Knowing when to let go of a relationship

Not every relationship is worth holding onto.

During my last year of high school, I fell in love for the first time.

In the beginning, everything was great. He was sweet, charming and we had a lot of fun together. But when things started to get serious, our relationship changed.

When we first started going out, we were just grazing the surface of each other’s personalities. But the longer we dated and got to know each other, the more our differences clashed. We constantly butted heads.

Six months in and the relationship became an endless cycle of fighting and making up. I kept telling myself it’s all worth it. I knew I really loved him and didn’t want to give up on what I considered a good thing.

But looking back, as much I loved him, I did foolishly tire myself out over a relationship that didn’t deserve the effort. Just because you love someone doesn’t mean the two of you are meant to be together.

While in certain circumstances you can work out differences and make things work, sometimes it is best for both of you to let go of each other.

Here are some questions you should ask yourself to determine whether or not the relationship should continue.

Is the effort equal?

Relationships require effort from both sides. But if you feel like your partner isn’t carrying his share of the weight, then maybe it’s time to re-evaluate.

Talk to your partner about how you feel, but if after your discussion, you still feel like it’s a one-sided relationship, then it’s time to move on.

Are you constantly having the same arguments?

I remember it was always the same two fights with my ex: me hanging out with other guys and my former smoking habit.

No matter how much fun we had or how much we cared, we always came back to these problems.

If you keep coming back to the same dispute, you can either agree to disagree and learn to compromise on the issue; but if it still seems unresolvable, then maybe this is a sign of a deal-breaker.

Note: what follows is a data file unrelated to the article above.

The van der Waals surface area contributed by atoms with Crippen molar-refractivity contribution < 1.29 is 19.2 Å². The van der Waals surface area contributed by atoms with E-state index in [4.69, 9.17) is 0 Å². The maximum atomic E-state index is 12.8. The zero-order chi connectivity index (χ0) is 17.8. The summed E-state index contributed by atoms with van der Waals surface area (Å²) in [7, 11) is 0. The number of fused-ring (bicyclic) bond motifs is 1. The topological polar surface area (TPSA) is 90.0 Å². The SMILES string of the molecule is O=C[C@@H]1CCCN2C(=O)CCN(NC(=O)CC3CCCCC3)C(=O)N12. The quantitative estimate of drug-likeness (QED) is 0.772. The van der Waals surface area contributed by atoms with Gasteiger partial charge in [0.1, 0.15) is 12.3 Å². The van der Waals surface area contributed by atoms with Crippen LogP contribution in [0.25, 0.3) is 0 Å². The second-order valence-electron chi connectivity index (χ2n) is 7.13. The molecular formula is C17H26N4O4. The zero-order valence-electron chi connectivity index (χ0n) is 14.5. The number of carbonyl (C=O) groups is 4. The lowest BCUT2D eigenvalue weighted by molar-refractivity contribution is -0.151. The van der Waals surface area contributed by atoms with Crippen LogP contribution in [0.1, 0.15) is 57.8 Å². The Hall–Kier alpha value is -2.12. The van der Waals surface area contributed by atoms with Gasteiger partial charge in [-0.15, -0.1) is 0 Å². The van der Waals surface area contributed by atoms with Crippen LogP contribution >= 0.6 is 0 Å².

Is the fighting more than anything else?

How much time do you spend fighting, and how much time do you spend just being happy with each other?

If it seems 50-50, then there may be a way to tip the scale towards the positive side. But if the fighting feels significantly higher than the sweet moments, it’s time to end the misery.

Are you starting to consider other people?

Starting to crush a little too hard on that cute, new classmate?

If you’re imagining yourself with different people and liking that fantasy more than your romantic reality, then it’s a definite signal you’re not happy in your current relationship.

Are you compatible?

While I wish I could say love is everything, compatibility does play a major role in determining the lasting strength of a relationship.

My ex and I fought constantly because we didn’t share the same values. If it wasn’t an argument about how to raise children, then it was about which city we wanted to live in.

We had different political ideologies, conflicting family values and different worldviews.

While we always said opposites attract and believed we were each other’s yin and yang—opposites that somehow fit perfectly—truth is, we weren’t compatible and it held us back rather than propelling us forward into a beautiful and healthy companionship.

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If you and your partner just can’t see eye to eye on important issues—no matter how much you love each other—sometimes you can save yourself a lot more pain by letting go.

Featured Image: Bigstock

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About Jessica Renae Buxbaum (12 Articles)
Online journalist covering politics, feminism, and social change

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